Ontario’s bold clean energy program – in just over a year – has resulted in the promise of 43,000 clean energy jobs in support of 5,000 MW of clean energy projects. The centerpiece of the program is a simple, long term contract for renewable energy developers with a price sufficient to attract investment. To qualify for a contract, developers must get 60 percent of their project’s value from inside the province. The rule effectively means that no solar or wind project built in Ontario can obtain a contract without having some components manufactured locally.
This domestic content or “buy local” rule has spurred a fast-growing renewable energy industry in the province, with over 20 new manufacturing plants scheduled to open in the next two years. The new plants will manufacture solar modules, inverters, racking systems, and wind turbine blades and create thousands of jobs. The spillover effects from the new manufacturing facilities will multiply the job impacts across the province.
In contrast, the third largest solar manufacturer in the U.S., Evergreen Solar, is shifting its production to China, laying off 800 workers and closing its Massachusetts-based manufacturing plant. This announcement is on the heels of two other solar plant closures in New York and Silicon Valley.
The bleeding of jobs won’t stop unless state lawmakers enact new rules to make renewable energy easier to develop and manufacturing harder to outsource.
While Ontario provides an all-in-one contract for its wind and solar producers, developers in the United States must cobble together a hodgepodge of federal, state, and utility incentives to access financing. And while Ontario also provides a guaranteed grid connection and long-term contract for qualified projects, U.S. developers typically negotiate their interconnection and power purchase agreements with the utility individually.
Additionally, no U.S. state has married economic development and renewable energy policy as has Ontario. The most desirable, long-term jobs in renewable energy are in manufacturing and states do provide manufacturing job subsidies, such as the $44 million provided to Evergreen Solar’s Massachusetts facility. But these payments are separate from the state’s renewable energy program, with no guarantee of sufficient local demand to maintain the plant.
Only two states – Washington and Michigan – provide financial incentives for renewable energy that also encourage in-state manufacturing. In both cases, the incentive programs are too small to have much impact.
In contrast, Ontario’s clean energy program is built around a strong commitment to local manufacturing and it has attracted as many as 43,000 new jobs at a reasonable cost per job, according to the Institute for Local Self-Reliance. We estimate that Ontario pays $143,000 per job created, a cost comparable to job subsidy programs in the United States and less than some recent U.S. state clean energy job creation efforts. And unlike U.S.-based job subsidy programs, the price of Ontario’s new jobs includes thousands of megawatts of clean electricity.
Conveniently, employing the Ontario strategy in the U.S. would almost certainly cost less because of stronger renewable energy resources and higher electricity prices. For example, Colorado’s solar resource alone would allow it to provide solar developers a similar return on investment at a 33% lower price for power and its higher retail electricity price would further reduce the marginal costs of the program and the resulting jobs compared to Ontario.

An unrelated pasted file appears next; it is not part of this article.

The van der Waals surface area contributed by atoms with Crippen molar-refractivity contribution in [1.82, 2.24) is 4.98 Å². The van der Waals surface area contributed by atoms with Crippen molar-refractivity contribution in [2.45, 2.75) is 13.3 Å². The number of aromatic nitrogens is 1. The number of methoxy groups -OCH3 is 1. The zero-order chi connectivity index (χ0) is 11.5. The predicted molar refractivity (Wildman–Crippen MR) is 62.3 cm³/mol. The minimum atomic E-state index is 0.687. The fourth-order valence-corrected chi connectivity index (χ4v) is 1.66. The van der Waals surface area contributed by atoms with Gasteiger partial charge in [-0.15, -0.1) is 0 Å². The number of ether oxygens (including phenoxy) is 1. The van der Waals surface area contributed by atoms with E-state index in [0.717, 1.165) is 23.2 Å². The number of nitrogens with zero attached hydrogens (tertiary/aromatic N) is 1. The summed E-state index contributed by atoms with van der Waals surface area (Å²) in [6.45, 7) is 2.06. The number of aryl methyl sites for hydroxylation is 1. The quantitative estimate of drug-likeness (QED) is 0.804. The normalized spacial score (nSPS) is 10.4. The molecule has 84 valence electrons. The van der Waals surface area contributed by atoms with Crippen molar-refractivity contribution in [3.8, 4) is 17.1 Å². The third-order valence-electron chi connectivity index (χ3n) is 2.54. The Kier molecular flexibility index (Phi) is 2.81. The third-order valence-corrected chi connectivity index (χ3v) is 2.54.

Ontario’s strategy is not without controversy, and the buy local rule has drawn a World Trade Organization complaint filed by Japan and the United States. However, other countries have found ways to favor local manufacturing and production without the trade dispute, including Turkey, whose policy offers higher incentive payments for locally-produced projects, rather than requiring domestic content. Such a policy would likely also pass interstate commerce muster in the United States.
U.S. states forgo jobs and economic development because their clean energy policies lack sufficient coordination. The Canadian province of Ontario has demonstrated the power of comprehensive clean energy policy, and their lesson should be replicated by American legislators.
Who should decide the future of broadband access in towns across North Carolina? Citizens and businesses in towns across the state, or a handful of large cable and phone companies? The new General Assembly will almost certainly be asked to address that question.
With the fastest and most affordable networks in North Carolina being owned by the public, the answer is obvious.
Last week we noted how distributed (solar PV) generation scales, highlighting the 3,000 megawatts of solar PV that Germany installed in 2009, over 80% on rooftops.
Distributed wind power scales, as well.
Of Germany’s 27,000 megawatts of wind power projects (3rd most in the world and most per capita), nearly 90% are smaller than 20 megawatts, with most between 1 and 5 megawatts.
The small projects are also a significant portion of total capacity, with 20 MW and under wind projects contributing half of total wind power capacity.
Overruling a utility challenge, the Federal Energy Regulatory Commission (FERC) affirmed today that states have the right to set prices for mandated renewable energy purchases and that these prices may vary by technology:
“[W]here a state requires a utility to procure energy from generators with certain characteristics,” the state may set the wholesale rate (known as ‘avoided cost’) for that specific type of energy. Id. at para. 30. Therefore, a state can require utilities to purchase electricity generated from differentiated technologies (wind, solar, wave, etc.) and set the rate for purchases from each of these generators.
Photo credit: Flickr user KeithBurtis